Do Evanston kids aspire to a youth of crime, followed by an adulthood of flipping burgers? And how many more weiners can you sell if you give your shop an outlaw theme?
Those are among the questions in play since that Jim Andrews, owner of the now-shuttered Chicago hot dog stand Felony Franks, has expressed an interest in opening a new shop in Evanston.
Based on coverage of Thursday night's 2nd Ward meeting from the Evanston Review, it seems clear that some Evanstonians think the shop glorifies the thug life and will lure youngsters into it.
I supposed you'd actually have to talk to a bunch of kids to know for sure.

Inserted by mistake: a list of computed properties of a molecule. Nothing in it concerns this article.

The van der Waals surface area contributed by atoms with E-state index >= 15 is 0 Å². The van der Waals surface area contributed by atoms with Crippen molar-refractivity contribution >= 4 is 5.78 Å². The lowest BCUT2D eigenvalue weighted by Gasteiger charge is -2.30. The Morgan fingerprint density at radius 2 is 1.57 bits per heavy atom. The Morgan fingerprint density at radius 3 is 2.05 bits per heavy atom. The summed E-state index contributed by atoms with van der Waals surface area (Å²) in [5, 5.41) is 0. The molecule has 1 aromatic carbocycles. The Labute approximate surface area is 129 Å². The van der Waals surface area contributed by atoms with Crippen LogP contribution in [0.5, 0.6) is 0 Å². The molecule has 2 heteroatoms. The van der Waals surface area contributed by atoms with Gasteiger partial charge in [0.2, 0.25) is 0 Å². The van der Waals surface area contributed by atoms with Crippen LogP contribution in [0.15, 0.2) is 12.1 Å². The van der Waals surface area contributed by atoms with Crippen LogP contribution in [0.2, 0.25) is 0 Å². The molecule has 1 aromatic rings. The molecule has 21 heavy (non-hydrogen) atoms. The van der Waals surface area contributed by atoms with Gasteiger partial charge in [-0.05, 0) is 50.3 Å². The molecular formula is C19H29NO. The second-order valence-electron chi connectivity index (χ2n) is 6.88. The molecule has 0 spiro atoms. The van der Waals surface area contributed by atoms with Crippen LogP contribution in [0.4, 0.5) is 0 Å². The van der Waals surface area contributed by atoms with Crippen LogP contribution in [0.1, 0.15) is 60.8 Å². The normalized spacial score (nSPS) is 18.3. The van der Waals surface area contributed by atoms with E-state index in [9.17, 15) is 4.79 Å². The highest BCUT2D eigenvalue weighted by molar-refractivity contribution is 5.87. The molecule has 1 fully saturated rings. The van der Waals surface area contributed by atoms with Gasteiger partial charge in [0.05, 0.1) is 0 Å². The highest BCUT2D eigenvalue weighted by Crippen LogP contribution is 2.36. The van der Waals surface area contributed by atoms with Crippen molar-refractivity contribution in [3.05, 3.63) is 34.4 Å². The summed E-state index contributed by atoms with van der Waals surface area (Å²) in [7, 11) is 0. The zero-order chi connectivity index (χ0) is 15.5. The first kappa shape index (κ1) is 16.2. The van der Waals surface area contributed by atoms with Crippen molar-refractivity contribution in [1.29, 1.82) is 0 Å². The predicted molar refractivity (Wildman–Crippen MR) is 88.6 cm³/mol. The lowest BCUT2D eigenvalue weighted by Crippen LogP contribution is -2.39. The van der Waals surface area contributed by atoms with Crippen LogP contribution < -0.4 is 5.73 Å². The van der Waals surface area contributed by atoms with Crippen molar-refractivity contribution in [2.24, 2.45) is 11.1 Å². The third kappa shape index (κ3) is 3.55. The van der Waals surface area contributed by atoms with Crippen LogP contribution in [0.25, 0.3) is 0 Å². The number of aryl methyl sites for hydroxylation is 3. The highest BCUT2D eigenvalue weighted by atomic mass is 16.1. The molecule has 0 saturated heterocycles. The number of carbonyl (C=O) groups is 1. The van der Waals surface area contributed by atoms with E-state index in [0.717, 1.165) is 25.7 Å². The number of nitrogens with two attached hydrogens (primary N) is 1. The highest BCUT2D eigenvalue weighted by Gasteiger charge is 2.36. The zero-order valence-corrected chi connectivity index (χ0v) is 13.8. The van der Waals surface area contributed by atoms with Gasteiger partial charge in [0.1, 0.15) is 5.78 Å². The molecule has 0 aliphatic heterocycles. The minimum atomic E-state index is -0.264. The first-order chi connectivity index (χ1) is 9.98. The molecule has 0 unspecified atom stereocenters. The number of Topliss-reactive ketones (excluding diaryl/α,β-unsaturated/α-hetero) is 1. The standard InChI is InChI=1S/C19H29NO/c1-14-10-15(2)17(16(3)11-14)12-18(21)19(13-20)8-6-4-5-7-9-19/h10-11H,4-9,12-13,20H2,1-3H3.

Andrews obviously figures the outlaw theme packs in the customers, or he wouldn't go through all the aggravation it's caused him at the Chicago location.
A video profile of Felony Franks from the Wall Street Journal, posted in October 2009, not long after the Chicago restaurant opened.
But I have to wonder about the impact on the ex-offender employees of having their private shame put on display for all the customers to see. That part rather creeps me out.
A small business that makes it a practice to give ex-offenders a second chance? Great idea.
One that exploits their outsider status for commercial gain? Not so sure.
And given Evanston's special use permit requirement for take-out restaurants, there's a strong chance a few angry neighbors will be able to persuade aldermen to kill off the idea in whatever neighborhood Andrews might try to locate here.
Update 7/18/12: The Evanston Review reports that Felony Franks' owner has crossed Evanston off his list of possible new locations, after the chilly reception he got at the community meeting.
But what aabout the food? (Serious Eats Chicago)